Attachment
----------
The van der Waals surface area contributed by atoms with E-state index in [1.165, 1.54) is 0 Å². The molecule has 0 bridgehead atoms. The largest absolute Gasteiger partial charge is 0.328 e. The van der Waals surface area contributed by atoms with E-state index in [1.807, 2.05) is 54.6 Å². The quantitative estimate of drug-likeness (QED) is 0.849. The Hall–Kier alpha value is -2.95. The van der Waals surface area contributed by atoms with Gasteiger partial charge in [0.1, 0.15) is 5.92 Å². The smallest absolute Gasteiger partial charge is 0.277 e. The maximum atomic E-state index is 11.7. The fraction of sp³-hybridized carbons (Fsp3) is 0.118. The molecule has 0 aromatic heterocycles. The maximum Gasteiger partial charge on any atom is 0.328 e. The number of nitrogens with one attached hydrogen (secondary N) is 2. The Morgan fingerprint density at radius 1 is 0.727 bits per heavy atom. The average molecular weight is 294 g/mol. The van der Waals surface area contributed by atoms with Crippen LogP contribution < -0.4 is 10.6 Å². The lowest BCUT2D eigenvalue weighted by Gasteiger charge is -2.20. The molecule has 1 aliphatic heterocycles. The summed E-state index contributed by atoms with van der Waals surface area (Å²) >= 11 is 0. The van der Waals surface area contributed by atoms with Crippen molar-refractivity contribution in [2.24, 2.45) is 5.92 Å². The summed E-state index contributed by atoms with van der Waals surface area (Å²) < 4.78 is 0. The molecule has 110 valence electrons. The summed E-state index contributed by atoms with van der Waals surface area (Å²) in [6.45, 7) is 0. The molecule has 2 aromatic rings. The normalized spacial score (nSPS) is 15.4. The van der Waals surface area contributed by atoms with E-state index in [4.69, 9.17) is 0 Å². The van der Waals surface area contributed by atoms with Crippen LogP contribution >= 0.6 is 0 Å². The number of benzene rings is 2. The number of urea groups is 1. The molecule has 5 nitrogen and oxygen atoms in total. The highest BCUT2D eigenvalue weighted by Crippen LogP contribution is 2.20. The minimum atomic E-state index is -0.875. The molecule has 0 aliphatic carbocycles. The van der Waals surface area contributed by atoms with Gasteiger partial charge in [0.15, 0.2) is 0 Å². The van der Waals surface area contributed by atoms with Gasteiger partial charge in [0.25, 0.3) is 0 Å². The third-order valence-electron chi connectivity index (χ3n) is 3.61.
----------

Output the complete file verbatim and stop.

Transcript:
The van der Waals surface area contributed by atoms with E-state index in [1.165, 1.54) is 0 Å². The molecule has 0 bridgehead atoms. The largest absolute Gasteiger partial charge is 0.328 e. The van der Waals surface area contributed by atoms with E-state index in [1.807, 2.05) is 54.6 Å². The quantitative estimate of drug-likeness (QED) is 0.849. The Hall–Kier alpha value is -2.95. The van der Waals surface area contributed by atoms with Gasteiger partial charge in [0.1, 0.15) is 5.92 Å². The smallest absolute Gasteiger partial charge is 0.277 e. The maximum atomic E-state index is 11.7. The fraction of sp³-hybridized carbons (Fsp3) is 0.118. The molecule has 0 aromatic heterocycles. The maximum Gasteiger partial charge on any atom is 0.328 e. The number of nitrogens with one attached hydrogen (secondary N) is 2. The Morgan fingerprint density at radius 1 is 0.727 bits per heavy atom. The average molecular weight is 294 g/mol. The van der Waals surface area contributed by atoms with Crippen LogP contribution < -0.4 is 10.6 Å². The lowest BCUT2D eigenvalue weighted by Gasteiger charge is -2.20. The molecule has 1 aliphatic heterocycles. The summed E-state index contributed by atoms with van der Waals surface area (Å²) >= 11 is 0. The van der Waals surface area contributed by atoms with Crippen molar-refractivity contribution in [2.24, 2.45) is 5.92 Å². The summed E-state index contributed by atoms with van der Waals surface area (Å²) < 4.78 is 0. The molecule has 110 valence electrons. The summed E-state index contributed by atoms with van der Waals surface area (Å²) in [6.45, 7) is 0. The molecule has 2 aromatic rings. The normalized spacial score (nSPS) is 15.4. The van der Waals surface area contributed by atoms with E-state index in [4.69, 9.17) is 0 Å². The van der Waals surface area contributed by atoms with Crippen LogP contribution >= 0.6 is 0 Å². The number of benzene rings is 2. The number of urea groups is 1. The molecule has 5 nitrogen and oxygen atoms in total. The highest BCUT2D eigenvalue weighted by Crippen LogP contribution is 2.20. The minimum atomic E-state index is -0.875. The molecule has 0 aliphatic carbocycles. The van der Waals surface area contributed by atoms with Gasteiger partial charge in [0.15, 0.2) is 0 Å². The van der Waals surface area contributed by atoms with Gasteiger partial charge in [0.25, 0.3) is 0 Å². The third-order valence-electron chi connectivity index (χ3n) is 3.61.